• Summer Nights: One of my favorite songs from the musical Grease
  • Boys of Summer: A classic summer song from Don Henley’s 1984 album Building the Perfect Beast
  • Summer of ’69: This enduring song by Bryan Adams’ first appeared on his 1984 album Reckless
  • Summer of Love: From the B-52’s 1986 album Bouncing Off the Satellites

June 11, 2007

11 Father-Related Movies

Father’s Day is around the corner, and to celebrate, I’ve compiled this list of movies that are somehow or other father-related.

  • Big Daddy: Adam Sandler stars as a self-absorbed man who pretends to adopt a kid to impress his girlfriend, but who ends up getting attached to his charge.
  • Daddy Day Care: A comedy featuring Eddie Murphy and Jeff Garlin as two guys who open a daycare center.
  • Father of the Bride: This classic movie from 1950 stars Spencer Tracy and Elizabeth Taylor as father and daughter, and was directed by Vincente Minnelli.
  • Father of the Bride: The 1991 remake of the original, starring Steve Martin and Diane Keaton.
  • Father of the Bride 2: Steve Martin, Diane Keaton, and Martin Short once again appear in this sequel.
  • Father’s Day: Robin Williams and Billy Crystal star in this movie about two men searching for a boy who both believe to be their son.
  • Flags of Our Fathers: Clint Eastwood directed this Oscar-nominated film about the lives of the soldiers who raised the flag at the Battle of Iwo Jima in World War II.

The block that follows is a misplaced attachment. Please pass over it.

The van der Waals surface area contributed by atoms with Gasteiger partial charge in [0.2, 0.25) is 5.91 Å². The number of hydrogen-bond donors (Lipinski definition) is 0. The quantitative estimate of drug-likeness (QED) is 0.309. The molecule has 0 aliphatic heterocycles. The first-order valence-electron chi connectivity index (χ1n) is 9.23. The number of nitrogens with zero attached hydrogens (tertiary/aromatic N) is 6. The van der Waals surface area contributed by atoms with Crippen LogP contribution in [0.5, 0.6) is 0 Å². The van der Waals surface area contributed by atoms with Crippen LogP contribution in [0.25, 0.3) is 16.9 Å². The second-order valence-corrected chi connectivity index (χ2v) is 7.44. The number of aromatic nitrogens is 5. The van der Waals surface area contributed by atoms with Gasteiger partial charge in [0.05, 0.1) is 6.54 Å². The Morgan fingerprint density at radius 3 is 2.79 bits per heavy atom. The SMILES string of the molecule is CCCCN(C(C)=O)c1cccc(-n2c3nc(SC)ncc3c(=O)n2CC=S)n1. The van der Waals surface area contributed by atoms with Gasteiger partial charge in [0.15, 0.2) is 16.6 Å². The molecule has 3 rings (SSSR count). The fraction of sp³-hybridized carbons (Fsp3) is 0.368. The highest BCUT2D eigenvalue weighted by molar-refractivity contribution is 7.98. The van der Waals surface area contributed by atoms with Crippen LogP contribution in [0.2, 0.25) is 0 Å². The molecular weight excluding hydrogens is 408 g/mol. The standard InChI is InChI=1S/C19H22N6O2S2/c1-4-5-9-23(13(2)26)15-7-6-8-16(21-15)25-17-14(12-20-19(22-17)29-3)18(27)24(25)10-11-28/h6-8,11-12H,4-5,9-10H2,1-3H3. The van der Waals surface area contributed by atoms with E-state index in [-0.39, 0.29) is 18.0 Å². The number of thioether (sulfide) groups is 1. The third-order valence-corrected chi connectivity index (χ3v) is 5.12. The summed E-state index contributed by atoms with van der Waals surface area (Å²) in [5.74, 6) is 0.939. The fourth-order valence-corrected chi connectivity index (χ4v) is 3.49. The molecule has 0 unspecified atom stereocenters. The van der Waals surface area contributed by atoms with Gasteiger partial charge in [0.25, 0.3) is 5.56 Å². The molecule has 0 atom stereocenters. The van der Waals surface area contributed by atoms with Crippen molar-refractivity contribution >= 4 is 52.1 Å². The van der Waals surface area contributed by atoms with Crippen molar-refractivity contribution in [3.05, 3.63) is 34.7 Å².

• Ghost Dad: This 1990 movie directed by Sidney Poitier stars Bill Cosby as a father who is, you guessed it, a ghost.
  • In the Name of the Father: Set in 1970s Ireland, in this film Daniel Day Lewis portrays a man wrongly imprisoned by the British government.
  • My Father the Hero: This comedy features Gérard Depardieu as the father of a mischievous teenager, played by Katherine Heigl (of “Grey’s Anatomy” and “Knocked Up”).
  • The Courtship of Eddie’s Father: Ron Howard stars as a kid who tries to play matchmaker between his father (Glenn Ford) and their next-door-neighbor (Shirley Jones).

May 14, 2007

12 Mother-Related Movies

In honor of Mother’s Day (albeit a day late), I’ve compiled this list of “Mother”-related movies.

  • All About My Mother: This 1999 film from Spanish writer/director Pedro Almovodar features a transvestite father and Penélope Cruz as a nun.